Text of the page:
"There are innumerable authorities which declare that the form of the verdict is immaterial if the intention to convict of the crime charged is unmistakably expressed. [Citations.]" ( People v. McKinney, supra, 71 Cal.App.2d 5, 13; see also People v. Collins (1925) 195 Cal. 325, 337 [ 233 P. 97]; People v. Perdue (1874) 49 Cal. 425, 427; People v. McCarty (1874) 48 Cal. 557, 559; People v. Harders (1962) 201 Cal.App.2d 795, 798 [ 20 Cal.Rptr. 595]; People v. Reddick (1959) 176 Cal.App.2d 806, 821 [ 1 Cal.Rptr. 767]; People v. Foogert, supra, 85 Cal.App.2d 290, 298; People v. Flohr (1939) 30 Cal.App.2d 576, 581 [ 86 P.2d 862]; People v. Adams (1928) 92 Cal.App. 6, 18 [ 267 P. 906]; People v. Sheik (1925) 75 Cal.App. 421, 426 [ 243 P. 39]; People v. Mercado (1922) 59 Cal.App. 69, 74 [ 209 P. 1035]; and People v. Cornell, supra, 29 Cal.App. 430, 441-444; cf., People v. Tilley (1901) 135 Cal. 61, 62-65 [ 67 P. 42] [questioned in People v. Tong (1909) 155 Cal. 579, 580 ( 102 P. 263), and consistently distinguished following adoption of § 4 1/2 (now § 13) of art. VI of the state Const.]; see People v. Hartridge (1955) 134 Cal.App.2d 659, 665 [ 286 P.2d 72], and cases cited.)
In People v. Reddick, supra, the court stated: "No particular form of verdict is required, so long as it clearly indicates the intention of the jury to find the defendant guilty of the offense with which he is charged. It is sufficient if it finds him guilty by reference to a specific count contained in the information. [Citations.]" (176 Cal.App.2d at p. 821.)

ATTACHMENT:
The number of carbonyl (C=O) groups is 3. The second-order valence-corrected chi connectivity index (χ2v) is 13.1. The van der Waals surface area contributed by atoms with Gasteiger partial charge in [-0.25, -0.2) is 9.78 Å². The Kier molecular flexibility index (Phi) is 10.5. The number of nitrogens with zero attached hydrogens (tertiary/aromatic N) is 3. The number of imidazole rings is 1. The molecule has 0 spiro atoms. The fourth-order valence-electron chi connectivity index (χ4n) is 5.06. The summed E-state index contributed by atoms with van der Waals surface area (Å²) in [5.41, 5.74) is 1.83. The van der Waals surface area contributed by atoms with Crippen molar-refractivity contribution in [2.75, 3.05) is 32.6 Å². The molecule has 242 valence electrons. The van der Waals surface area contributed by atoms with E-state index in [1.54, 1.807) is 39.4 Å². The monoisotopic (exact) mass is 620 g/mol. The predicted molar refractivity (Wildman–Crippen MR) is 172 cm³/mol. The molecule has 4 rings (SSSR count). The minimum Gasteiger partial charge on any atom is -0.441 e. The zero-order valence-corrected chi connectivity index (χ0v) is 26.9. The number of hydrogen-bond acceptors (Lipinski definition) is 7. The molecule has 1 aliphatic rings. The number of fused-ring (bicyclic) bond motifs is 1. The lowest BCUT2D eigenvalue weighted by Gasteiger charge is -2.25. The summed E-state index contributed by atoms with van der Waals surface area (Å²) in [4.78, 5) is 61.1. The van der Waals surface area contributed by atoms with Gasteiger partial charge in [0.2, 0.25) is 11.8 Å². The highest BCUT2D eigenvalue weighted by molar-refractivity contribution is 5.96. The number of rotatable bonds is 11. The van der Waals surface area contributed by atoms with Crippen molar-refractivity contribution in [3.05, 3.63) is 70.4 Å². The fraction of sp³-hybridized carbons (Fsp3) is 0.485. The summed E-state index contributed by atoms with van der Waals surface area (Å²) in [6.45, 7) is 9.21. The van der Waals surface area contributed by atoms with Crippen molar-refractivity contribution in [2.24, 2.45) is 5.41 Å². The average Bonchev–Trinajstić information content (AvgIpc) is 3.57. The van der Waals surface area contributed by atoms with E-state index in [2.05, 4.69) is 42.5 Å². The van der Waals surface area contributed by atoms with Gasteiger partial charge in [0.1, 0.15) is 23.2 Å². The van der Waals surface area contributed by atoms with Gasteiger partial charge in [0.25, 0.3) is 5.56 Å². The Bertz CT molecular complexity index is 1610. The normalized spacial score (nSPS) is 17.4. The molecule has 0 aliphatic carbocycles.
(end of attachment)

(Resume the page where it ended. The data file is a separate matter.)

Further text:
The defendants seek to avoid the application of the rationale expressed in the foregoing cases by virtue of a strict construction of the provisions of sections 1150 and 1151 of the Penal Code. They point out that in contrast to most of the foregoing cases, the special findings in this case contain no reference to "guilt" or "guilty" and therefore they in no sense can be treated as general verdicts. That argument does not hold water. In People v. McCarty, supra, the verdict read: "`We, the undersigned jurors, find a verdict of murder in the second degree.'" In the second year after the adoption of language substantially the same as that now found in sections 1150 and 1151, the court stated: "The Penal Code contains a form of the general verdict to be rendered by the jury upon a plea of not guilty, and defines the import of a verdict when found in accordance with the form there given. But an adherence by the jury to the form of the verdict there given is not made essential by the statute; a mere departure from such form does not, of itself, vitiate the verdict (section one thousand four hundred and four); and, under section one thousand one hundred and sixty-one of the same Code, an informal verdict is sufficient, if it can be clearly understood as being a general verdict of guilty or not guilty. There is no difficulty [ sic] in understanding the verdict rendered here as being a verdict that the defendant is guilty of the crime of murder in the second degree charged in the indictment." (48 Cal. at p. 559; see also People v. Perdue, supra, 49 Cal. 425, 427.) The findings in this case when read in the light of the indictment, the issues submitted to the jury by the court, and the other verdicts returned by the jury, must be understood as findings that the defendants were guilty of conspiracy as charged in the indictment. The title may be disregarded as surplusage.